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The High-Tech Future Of Football

By Tom Doerr

Since the last world cup almost every household has the largest HD TV available, most bought it just to watch the football on but at a fraction of the cost of what they used to be. Many pubs offered the games in 3D and the market is emerging as the next big trend with televisions, undoubtedly we will all have these by the next world cup. This raises the question of what the future holds for the beautiful game, how will we enjoy it, how will they play it? There are a variety of theories that are perfectly plausible; the only question is how soon it will come. Here is a selection of theories of what football will be like in 2020.


The obvious advancement of 3D viewing would be to go holographic; projecting a holograph of the game and players onto any coffee table or living room floor would give the illusion of almost being there. The same technology could be used to project the players in real time onto another pitch the other side of the world. This could allow stadium crowds to enjoy the game all over the world and get that real match experience. The same effect could also be achieved with the use of augmented reality, the reality will probably whichever one becomes the cheapest and most effective.

Interactive Experience:

With technology becoming cheaper it is likely that every seat in the stadium would be fitted with its own touch screen computer offering replays, stats, food, merchandise and more importantly; advertising. The only factor for this being worth while is advertising as it’s likely that every spectator will have access to the rest on their smartphone, it’s a reality now so things can only get better.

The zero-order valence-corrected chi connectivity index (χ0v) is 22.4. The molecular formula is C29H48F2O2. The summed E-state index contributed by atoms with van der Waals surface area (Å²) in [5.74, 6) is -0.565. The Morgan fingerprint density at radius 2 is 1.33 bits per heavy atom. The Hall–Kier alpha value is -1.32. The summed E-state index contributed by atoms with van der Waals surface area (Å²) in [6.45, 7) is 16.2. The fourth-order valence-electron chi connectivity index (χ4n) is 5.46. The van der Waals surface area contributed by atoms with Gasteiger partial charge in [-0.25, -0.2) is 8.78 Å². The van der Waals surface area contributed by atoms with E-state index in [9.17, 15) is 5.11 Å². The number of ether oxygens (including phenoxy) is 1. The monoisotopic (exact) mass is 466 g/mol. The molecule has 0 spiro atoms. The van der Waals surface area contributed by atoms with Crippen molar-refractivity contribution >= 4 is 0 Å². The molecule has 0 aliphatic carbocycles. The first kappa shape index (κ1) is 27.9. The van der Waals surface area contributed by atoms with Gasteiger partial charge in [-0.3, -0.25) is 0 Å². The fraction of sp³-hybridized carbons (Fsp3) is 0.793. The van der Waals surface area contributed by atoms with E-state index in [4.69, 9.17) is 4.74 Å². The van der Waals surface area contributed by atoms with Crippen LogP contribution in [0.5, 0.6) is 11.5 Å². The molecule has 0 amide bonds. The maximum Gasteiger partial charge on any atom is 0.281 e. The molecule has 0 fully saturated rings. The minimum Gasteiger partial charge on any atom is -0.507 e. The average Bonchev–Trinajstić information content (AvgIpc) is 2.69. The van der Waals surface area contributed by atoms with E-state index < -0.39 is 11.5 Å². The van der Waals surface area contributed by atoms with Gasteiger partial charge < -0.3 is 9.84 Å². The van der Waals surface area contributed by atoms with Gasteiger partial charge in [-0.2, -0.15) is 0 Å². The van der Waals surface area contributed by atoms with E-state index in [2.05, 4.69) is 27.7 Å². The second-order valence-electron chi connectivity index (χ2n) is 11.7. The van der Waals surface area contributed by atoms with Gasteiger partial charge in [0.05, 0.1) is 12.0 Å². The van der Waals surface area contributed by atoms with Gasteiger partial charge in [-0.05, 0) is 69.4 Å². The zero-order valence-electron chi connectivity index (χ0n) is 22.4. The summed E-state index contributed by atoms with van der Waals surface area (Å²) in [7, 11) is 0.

Microchip Managers:

Fortunately for the high paid managers of today’s game, their job will become easier. They won’t just have to rely on instincts but instead use technology and even artificial intelligence to make decisions. Intelligent software could track and monitor a player’s progress within a game and across a season to deliver vital stats on their fitness and potential performance in a game; this could help a manager decide who to keep on the bench and who to bring on in the dying minutes. Emotional monitoring systems currently in use in airports and public places could determine which players were getting aggravated and risked getting sent off or who needs encouraging. Analysing data and cross referencing it with that of an opposing team could allow a manager to choose players best suited against the other team, for example a stronger defence or strikers who have experience with a particular goalkeeper. Although such information is only factual it could provide a valuable back up to the manager while still allowing them
to give the human touch.


The argument for pitch technology is very much alive today and the potential to rule out all human error in refereeing the game is available but governing bodies are reluctant to remove the human element from the game despite the controversy it is known to cause. A series of microchips, GPS data and infra-red technology could determine the exact location of the ball, the players and the pitch in order to accurately call a throw in, position a free kick and mark our 10 yards. This could be virtual information available only to the ref or projected with lasers onto the pitch.